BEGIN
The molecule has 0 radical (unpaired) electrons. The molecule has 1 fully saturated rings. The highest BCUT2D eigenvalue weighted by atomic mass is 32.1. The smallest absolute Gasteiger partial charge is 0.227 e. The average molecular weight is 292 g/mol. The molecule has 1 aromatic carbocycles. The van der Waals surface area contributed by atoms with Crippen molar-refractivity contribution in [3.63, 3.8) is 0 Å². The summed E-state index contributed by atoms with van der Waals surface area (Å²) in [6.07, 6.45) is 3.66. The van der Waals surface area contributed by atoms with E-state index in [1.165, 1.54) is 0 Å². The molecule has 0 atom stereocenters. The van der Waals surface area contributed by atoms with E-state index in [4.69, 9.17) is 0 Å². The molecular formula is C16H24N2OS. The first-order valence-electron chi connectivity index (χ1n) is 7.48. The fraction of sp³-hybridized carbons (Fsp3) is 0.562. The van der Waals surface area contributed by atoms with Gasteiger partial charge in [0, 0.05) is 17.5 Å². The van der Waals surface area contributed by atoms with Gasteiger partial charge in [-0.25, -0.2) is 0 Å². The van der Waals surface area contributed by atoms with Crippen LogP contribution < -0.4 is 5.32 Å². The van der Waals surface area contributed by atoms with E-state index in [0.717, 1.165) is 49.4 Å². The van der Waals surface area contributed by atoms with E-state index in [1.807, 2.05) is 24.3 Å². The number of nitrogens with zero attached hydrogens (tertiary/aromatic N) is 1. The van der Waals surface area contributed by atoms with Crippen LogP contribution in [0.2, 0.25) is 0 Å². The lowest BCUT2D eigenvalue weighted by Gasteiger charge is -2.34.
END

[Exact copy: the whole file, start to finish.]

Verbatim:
The molecule has 0 radical (unpaired) electrons. The molecule has 1 fully saturated rings. The highest BCUT2D eigenvalue weighted by atomic mass is 32.1. The smallest absolute Gasteiger partial charge is 0.227 e. The average molecular weight is 292 g/mol. The molecule has 1 aromatic carbocycles. The van der Waals surface area contributed by atoms with Crippen molar-refractivity contribution in [3.63, 3.8) is 0 Å². The summed E-state index contributed by atoms with van der Waals surface area (Å²) in [6.07, 6.45) is 3.66. The van der Waals surface area contributed by atoms with E-state index in [1.165, 1.54) is 0 Å². The molecule has 0 atom stereocenters. The van der Waals surface area contributed by atoms with E-state index in [4.69, 9.17) is 0 Å². The molecular formula is C16H24N2OS. The first-order valence-electron chi connectivity index (χ1n) is 7.48. The fraction of sp³-hybridized carbons (Fsp3) is 0.562. The van der Waals surface area contributed by atoms with Gasteiger partial charge in [0, 0.05) is 17.5 Å². The van der Waals surface area contributed by atoms with Gasteiger partial charge in [-0.25, -0.2) is 0 Å². The van der Waals surface area contributed by atoms with Crippen LogP contribution < -0.4 is 5.32 Å². The van der Waals surface area contributed by atoms with E-state index in [0.717, 1.165) is 49.4 Å². The van der Waals surface area contributed by atoms with E-state index in [1.807, 2.05) is 24.3 Å². The number of nitrogens with zero attached hydrogens (tertiary/aromatic N) is 1. The van der Waals surface area contributed by atoms with Crippen LogP contribution in [0.2, 0.25) is 0 Å². The lowest BCUT2D eigenvalue weighted by Gasteiger charge is -2.34.